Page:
Emotions, stressors, and HPA axis function in bipolar disorder
Posted Dec 20 2009 7:50pm
Psychoneuroendocrinology: Emotions, stressors, and hypothalamic-pituitary-adrenal (HPA) axis function in bipolar disorder
Multiple lines of evidence suggest the intense emotional responses elicited by environmental stressors negatively influence the relapse rate of bipolar disorder episodes. Research results have consistently shown heightened physiological and psychological reactivity in bipolar disorder following stress cues in manic, depressed, and euthymic states. This enduring hyperactive HPA axis and resulting hypercortisolemia is suspected to be the antecedent to the lowered N-acetylaspartate concentrations observed in the hippocampi of bipolar subjects. The efficacy of antiglucocorticoids (as used to reduce high cortisol levels in Cushing’s syndrome) to treat hypercortisolemia and dysfunctional HPA axis is in the beginning stages of exploration. Further investigation into the neurobiology of mood disorders and hypercortisolemic symptomatology in medical conditions is warranted. Review of current literature and directions for future research are discussed.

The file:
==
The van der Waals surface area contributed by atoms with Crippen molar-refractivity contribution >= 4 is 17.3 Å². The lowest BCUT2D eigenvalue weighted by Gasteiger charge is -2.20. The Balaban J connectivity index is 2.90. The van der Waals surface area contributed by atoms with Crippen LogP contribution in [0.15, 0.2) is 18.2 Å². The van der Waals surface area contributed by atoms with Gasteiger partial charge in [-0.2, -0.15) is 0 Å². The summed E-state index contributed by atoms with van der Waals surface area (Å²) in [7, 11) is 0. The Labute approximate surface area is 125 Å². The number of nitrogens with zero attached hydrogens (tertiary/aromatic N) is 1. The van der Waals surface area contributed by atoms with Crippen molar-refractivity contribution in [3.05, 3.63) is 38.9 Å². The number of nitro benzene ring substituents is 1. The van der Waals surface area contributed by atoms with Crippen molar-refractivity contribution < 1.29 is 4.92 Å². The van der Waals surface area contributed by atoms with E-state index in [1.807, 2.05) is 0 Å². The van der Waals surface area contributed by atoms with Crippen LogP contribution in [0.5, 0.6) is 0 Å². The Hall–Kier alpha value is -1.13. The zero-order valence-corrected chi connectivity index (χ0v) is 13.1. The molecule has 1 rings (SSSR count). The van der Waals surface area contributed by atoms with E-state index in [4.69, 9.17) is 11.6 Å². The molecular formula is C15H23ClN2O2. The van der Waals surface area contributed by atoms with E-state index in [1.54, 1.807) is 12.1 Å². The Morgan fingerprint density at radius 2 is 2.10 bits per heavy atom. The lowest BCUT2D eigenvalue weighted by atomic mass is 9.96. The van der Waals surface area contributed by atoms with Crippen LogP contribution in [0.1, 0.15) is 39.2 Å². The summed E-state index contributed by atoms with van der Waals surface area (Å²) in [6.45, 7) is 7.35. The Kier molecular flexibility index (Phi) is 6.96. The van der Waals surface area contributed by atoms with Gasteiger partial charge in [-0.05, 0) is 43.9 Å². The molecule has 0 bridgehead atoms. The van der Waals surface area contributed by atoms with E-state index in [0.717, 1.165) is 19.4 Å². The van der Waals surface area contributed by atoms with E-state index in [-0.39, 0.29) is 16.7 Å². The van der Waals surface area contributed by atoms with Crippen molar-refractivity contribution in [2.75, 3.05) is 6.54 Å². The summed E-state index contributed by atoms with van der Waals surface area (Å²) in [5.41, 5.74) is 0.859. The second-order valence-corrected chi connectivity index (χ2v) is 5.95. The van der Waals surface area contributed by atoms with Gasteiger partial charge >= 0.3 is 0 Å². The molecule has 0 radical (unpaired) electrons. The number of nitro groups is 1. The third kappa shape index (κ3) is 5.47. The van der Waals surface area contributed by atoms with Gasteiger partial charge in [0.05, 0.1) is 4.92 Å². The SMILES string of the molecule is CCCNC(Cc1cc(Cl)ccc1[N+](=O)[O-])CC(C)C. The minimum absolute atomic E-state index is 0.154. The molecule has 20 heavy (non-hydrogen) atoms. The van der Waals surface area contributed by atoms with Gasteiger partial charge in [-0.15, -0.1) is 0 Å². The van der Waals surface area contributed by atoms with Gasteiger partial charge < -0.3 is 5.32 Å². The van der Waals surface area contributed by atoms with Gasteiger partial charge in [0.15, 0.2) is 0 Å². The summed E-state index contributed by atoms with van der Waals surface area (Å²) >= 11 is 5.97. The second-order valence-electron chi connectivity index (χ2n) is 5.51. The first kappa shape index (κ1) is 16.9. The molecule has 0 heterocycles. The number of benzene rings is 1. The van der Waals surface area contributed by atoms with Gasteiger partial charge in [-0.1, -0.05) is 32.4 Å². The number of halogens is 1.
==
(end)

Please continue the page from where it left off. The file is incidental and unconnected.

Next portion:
My research review paper is almost done. The above is a draft of the abstract for it. I don't know how to upload PDF files to blogger, so I am not able to provide an actual electronic copy to those who are intersted. If you email me, using the "Contact" form at the top menu selections, I am more than happy to send the file your way :)
Back to obsessing about research and what-not. I am obsessing. Hard core. And I am tired. And my head hurts. :) but it's all good because I have my brain and it is generally smart and will take me to graduate school :)